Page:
Lauren Grenon

8 Things to know about marrying into military life

Lauren Grenon
8 Things to know about marrying into military life
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Let me just start this off by saying I haven't been doing this very long and still have a lot to learn about living a military life, but during my time as an army wife these are some of the things I have found to be true so far...

1.  Plan on things never going as planned.

I don't even know where to start with this.  Chad and I have made so many plans over the past year and half, everything from where we could spend the Holidays (he couldn't make it home), what we would do for my 21st (he wasn't there), when our wedding date would be  (we changed it 4 times), what city we would live in (we didn't get a say).  I have flown across the country after not seeing him for months only to land in Georgia and be told that due to weather conditions they could not complete their jump and therefore would not graduate as scheduled. I sulked. And sulked some more.  We planned to go to Thailand on our belated honeymoon in November of this year and because he wasn't told the exact dates of his leave until a couple weeks beforehand, we had to cancel and I was SO SAD.  I was planning on laying on a white sand beach sipping something fruity and alcoholic and blowing up Instagram with our grand adventures and instead we ended up road tripping to Arkansas.  Which by the way, was still a great time.  I reveled in the bitterness for a couple days and then we made new plans.  The only advice I can offer on this is to always have open lines of communication.  I was sad every time our plans changed and if you aren't careful, resentment can seep into your relationship.  I am an avid traveler and there are only a few things in this world I love more than the ability to be able to pick up and leave at the drop of the dime.  One of them would be Chad (Obviously. Cue eye roll.)  I knew that I couldn't shut off my feelings of disappointment about having our trip canceled so I did the next best thing, talked to him about it.  I said things like "I know you're really disappointment too", "I'm really sad about this but I know it isn't your fault.", "We'll get to go another time".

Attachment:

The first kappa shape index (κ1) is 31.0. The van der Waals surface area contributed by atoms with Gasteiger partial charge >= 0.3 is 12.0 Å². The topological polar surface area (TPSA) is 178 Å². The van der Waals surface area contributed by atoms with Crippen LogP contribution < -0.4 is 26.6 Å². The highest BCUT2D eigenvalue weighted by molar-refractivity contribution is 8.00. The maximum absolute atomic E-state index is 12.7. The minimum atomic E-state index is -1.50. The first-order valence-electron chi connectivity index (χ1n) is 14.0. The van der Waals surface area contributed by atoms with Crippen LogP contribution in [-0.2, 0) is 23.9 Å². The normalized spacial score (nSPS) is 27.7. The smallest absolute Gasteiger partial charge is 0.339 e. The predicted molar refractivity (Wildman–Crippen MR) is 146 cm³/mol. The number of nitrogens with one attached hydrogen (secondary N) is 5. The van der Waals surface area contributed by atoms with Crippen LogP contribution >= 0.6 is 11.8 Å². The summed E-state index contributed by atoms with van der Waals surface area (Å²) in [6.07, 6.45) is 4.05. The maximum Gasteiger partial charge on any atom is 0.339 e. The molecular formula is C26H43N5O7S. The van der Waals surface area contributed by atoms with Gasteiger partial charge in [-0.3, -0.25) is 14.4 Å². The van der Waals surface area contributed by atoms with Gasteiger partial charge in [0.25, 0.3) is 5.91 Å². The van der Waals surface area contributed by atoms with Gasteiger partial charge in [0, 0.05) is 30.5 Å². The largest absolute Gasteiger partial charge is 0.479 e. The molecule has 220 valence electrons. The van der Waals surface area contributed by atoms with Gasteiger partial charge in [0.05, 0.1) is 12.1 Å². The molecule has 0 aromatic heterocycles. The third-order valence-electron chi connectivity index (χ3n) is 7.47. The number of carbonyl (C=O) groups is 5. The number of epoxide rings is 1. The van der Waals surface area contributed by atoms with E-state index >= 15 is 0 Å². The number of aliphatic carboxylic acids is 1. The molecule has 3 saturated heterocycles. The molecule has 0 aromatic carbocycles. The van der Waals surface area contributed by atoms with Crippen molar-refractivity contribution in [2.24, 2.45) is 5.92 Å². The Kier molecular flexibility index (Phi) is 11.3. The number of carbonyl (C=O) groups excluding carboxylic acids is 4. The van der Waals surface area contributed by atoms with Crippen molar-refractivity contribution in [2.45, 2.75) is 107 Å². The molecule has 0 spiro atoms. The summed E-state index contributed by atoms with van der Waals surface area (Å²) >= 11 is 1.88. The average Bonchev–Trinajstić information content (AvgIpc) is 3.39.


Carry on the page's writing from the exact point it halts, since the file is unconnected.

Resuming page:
2. Be crazy flexible...all of the time.  always. 

Yeah.  This point is on every blog post I have ever read on military life and being a military spouse but wow is it true.  Since nothing ever goes as planned (reference point #1), you just have to be very flexible. If you make plans, plan on them changing.  Be okay with it.  As I am sitting here writing this blog post Chad texted me "on my way home!" then two minutes later "Nevermind". No joke people.  Everything from what time they get off of work to when they get leave time will change on a moments notice.  Be prepared to eat alone. Be prepared to get a "see you tomorrow" text instead of a "see you for dinner" text without any notice.  Feel free to be super bummed about it but do so while knowing it isn't their fault and they hate it way more than you do. 

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3. Get so use to "I don't know"

Let it seep into your soul.  It will become your life.  What time will you be home? "I don't know". When can we take that trip?......just..no. They don't know.  Just assume they have no idea and you'll save yourself a lot of frustration. Just kidding.  You'll still be really frustrated but at least you knew the answer before you asked the question.  What makes this so much worse is that your family and friends don't understand "I don't know". They will ask you every question under the sun and they answer will almost always be an unwavering "I DON'T KNOW".  Unless someone is living a military life they will not understand how uncertain your future is.  "When will they be deployed?" They don't send soldiers home with permission slips for their husbands or wives to sign and send back with them the next day.  He could be gone at a moments notice. He could have to board a plane going to who knows where while I am at work and unable to say goodbye, or he could have to jump out of bed in the middle of the night and leave.  

4. Keep doing the things you love

The place you are stationed will change, and not always for the better.  I'm going to level with you all, I don't love the town we're in. I was spoiled in beautiful small town Northern California, and nothing can possibly compare to home for us.  It's easy to focus on all of the things I don't love about this southern military town.   I love going to the gym, it's something that makes me genuinely happy and helps me when I'm stressed out or feeling down. When we got here to our first duty station the first thing I did was find a gym I liked.  I try to make it there as much as possible because I know that the amount of exercise I am getting directly effects my mood (my mom loves reminding me of this).  Military life brings a lot of stress and reasons to be cranky so doing small things that make you happy or make you feel more at home are essential! If it's crafting that you love then find your nearest craft store and make the living room floor your work space! If it's biking then hit the trails! If it's shopping....then maybe find a different hobby (that military budget though).